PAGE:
Book Claims That Apple Makes New employees to Work On Fake Products Until They Can be Trusted

Inside Apple

Apple’s obsession with secrecy is well known. Adam Lashinsky’s new book Inside Apple offers some interesting details into the company’s practices to ensure secrecy.

According to conversations he had with Apple employees, the company puts fresh recruits on dummy projects for a while to test their how trustworthy they are:

For new recruits, the secret keeping begins even before they learn which of these building they’ll be working in. Despite surviving multiple rounds of rigorous interviews, many employees are hired into so-called dummy positions, roles that aren’t explained in detail until after they join the company. The new hires have been welcomed but not yet indoctrinated and aren’t necessarily to be trusted with information as sensitive as their own mission. “They wouldn’t tell me what it was,” remembered a former engineer who had been a graduate student before joining Apple. “I knew it was related to the iPod, but not what the job was.” Others do know but won’t say, a realization that hits the newbies on their first day of work at new-employee orientation.

While Lashinsky was speaking at LinkedIn’s HQ, a former Apple employee corroborated his claims in a Q&A session with the author:

A friend of mine who’s a senior engineer at Apple, he works on — or did work on — fake products I’m sure for the first part of his career, and interviewed for 9 months. It’s intense.

The whole video, around 50 minutes long, is embedded below:

Lashinky’s book, Inside Apple, talks a lot more about Apple’s secretive culture, including a room at 1 Infinite Loop solely dedicated to designing product packaging, and improving the “unboxing” experience.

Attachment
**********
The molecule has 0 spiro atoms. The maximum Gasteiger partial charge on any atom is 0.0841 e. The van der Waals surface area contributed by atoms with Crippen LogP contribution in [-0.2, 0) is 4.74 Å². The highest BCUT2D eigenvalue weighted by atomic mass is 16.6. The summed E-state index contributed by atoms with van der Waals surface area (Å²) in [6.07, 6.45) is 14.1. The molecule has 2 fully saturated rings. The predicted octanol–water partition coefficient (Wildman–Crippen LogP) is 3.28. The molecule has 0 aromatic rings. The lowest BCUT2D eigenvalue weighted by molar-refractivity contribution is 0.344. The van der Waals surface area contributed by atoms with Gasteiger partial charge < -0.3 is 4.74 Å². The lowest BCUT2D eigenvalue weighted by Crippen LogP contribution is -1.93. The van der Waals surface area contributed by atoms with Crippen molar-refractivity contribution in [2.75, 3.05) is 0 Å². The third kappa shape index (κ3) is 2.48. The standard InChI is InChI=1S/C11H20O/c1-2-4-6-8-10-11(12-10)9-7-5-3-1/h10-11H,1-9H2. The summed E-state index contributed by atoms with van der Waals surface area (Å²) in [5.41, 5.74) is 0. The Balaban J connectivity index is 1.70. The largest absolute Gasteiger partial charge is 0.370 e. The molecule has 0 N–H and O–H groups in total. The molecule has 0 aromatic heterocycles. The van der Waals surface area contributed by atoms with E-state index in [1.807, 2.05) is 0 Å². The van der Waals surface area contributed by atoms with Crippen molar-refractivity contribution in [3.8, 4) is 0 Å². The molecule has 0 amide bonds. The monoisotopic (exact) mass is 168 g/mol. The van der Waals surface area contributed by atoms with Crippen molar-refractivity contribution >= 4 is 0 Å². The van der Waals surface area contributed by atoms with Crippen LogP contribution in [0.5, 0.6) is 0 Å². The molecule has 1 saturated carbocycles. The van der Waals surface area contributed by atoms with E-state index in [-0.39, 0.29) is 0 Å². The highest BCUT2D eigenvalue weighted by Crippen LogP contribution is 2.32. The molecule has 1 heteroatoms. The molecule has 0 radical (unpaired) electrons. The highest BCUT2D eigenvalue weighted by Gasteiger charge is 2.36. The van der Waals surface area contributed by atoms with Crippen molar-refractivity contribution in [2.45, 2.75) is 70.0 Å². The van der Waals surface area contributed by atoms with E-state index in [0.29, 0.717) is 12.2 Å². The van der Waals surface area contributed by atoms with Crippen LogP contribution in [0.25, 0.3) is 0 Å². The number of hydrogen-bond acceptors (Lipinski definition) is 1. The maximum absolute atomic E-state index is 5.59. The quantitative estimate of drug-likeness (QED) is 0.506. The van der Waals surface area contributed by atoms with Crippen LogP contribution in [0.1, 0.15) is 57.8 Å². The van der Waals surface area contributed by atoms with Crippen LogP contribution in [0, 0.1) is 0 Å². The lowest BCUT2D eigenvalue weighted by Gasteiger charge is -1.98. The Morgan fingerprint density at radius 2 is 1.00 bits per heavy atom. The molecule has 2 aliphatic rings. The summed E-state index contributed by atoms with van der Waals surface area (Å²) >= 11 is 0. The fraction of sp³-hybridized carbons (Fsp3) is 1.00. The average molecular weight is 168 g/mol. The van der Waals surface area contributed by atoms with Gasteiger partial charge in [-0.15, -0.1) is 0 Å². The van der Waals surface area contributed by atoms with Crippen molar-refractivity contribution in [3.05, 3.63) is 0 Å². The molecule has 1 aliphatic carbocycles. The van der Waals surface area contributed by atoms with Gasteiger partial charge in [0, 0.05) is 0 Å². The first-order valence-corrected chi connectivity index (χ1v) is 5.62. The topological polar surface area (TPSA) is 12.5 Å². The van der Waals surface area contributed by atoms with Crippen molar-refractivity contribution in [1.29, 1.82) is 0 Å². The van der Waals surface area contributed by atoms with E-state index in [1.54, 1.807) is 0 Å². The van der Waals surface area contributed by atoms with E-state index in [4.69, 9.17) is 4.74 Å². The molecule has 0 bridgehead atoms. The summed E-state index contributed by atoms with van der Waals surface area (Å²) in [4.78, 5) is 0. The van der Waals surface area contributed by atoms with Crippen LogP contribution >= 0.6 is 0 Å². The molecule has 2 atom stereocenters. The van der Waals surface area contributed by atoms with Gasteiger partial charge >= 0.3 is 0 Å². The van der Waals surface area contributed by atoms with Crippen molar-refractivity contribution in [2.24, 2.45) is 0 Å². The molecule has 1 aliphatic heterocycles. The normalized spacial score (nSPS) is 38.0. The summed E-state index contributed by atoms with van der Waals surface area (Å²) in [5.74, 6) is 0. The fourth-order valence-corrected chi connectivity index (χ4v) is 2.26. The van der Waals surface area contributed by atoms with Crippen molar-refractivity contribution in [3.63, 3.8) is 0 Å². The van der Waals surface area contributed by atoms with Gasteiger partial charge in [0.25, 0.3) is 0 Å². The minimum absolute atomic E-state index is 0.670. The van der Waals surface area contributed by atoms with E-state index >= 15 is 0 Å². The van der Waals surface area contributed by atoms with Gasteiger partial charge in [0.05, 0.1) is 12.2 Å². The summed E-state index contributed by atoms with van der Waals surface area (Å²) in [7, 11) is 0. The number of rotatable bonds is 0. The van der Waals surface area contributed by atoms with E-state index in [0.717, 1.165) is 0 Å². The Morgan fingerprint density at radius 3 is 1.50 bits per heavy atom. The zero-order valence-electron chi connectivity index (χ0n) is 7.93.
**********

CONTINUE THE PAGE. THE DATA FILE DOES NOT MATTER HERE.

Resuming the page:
It is quite possible that some of these so-called fake products that Apple employees work on, end up getting shelved but making employees work on fake projects just because it doesn’t trust them seems a little extreme and unbelievable. It is also difficult to believe that employees some of whom are the brightest minds in the industry will tolerate such things.

What do you think? Sound off in the comments.

[via Fortune, Business Insider]

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  • Doesn’t surprise me one bit.

    • So the loser made a book? Who cares. That set is tacky and I’m sure the book dose not fall far from the tree.

      • Linked In?????? Already looks like bull sh!??.,

  • Amsterpelli

    As long as you are getting paid and don’t mind the work .. who cares? The money spends the same…

  • Apple isn’t the only company to do this. They’re not necessarily fake products, but rather experimental products that may never see the light of day. Either way, the employees are being paid just as usual and if any leaks are found, they’re easily traced to the trial employees.

    • Ya, maybe more of the “lab” kinda product.

  • AT&T rapes me

    Now only if they could catch the guy who keeps loosing the prototype iPhone in bars…

    • Rod


    • Bill Gates


  • Jesse

    This article, most notably the title, is full of terrible grammar and poor sentence structure.

  • marcello


  • marc

    i DO NOT think & i don’t buy the story. after weeks or months of interviews & after taking the pressure when tested on reaction attitude & on straight FWD thinking why scr*wing up on their first day or week. cleaners or maintenance or security guards are more likely to be the ones who can access copyrighted info & data when someone doesn’t log out their computer.
    competitors sending engineers & post-graduated to Apple for unlawful purpose , would take several months b4 actually start seeing real project design & therefore working on a whole pile of “cleaning” tasks for others initially.(all about bits & pieces hardly making sense for it is impossible to understand the project by looking at parts). most projects design (the engineering part) are likely to be outsourced at some other company then reviewed at apple. it’s like directing a orchestra, musicians do already know what to do & the essential skill required is the ability to fit in. (university education). marc

  • marc

    i don’t think & i just don’t buy that story. marc

  • MOY

    Apple is just looking out for it’s interests. Might seem extreme but very much needed. Never know if a spy from samsung tries to infiltrate!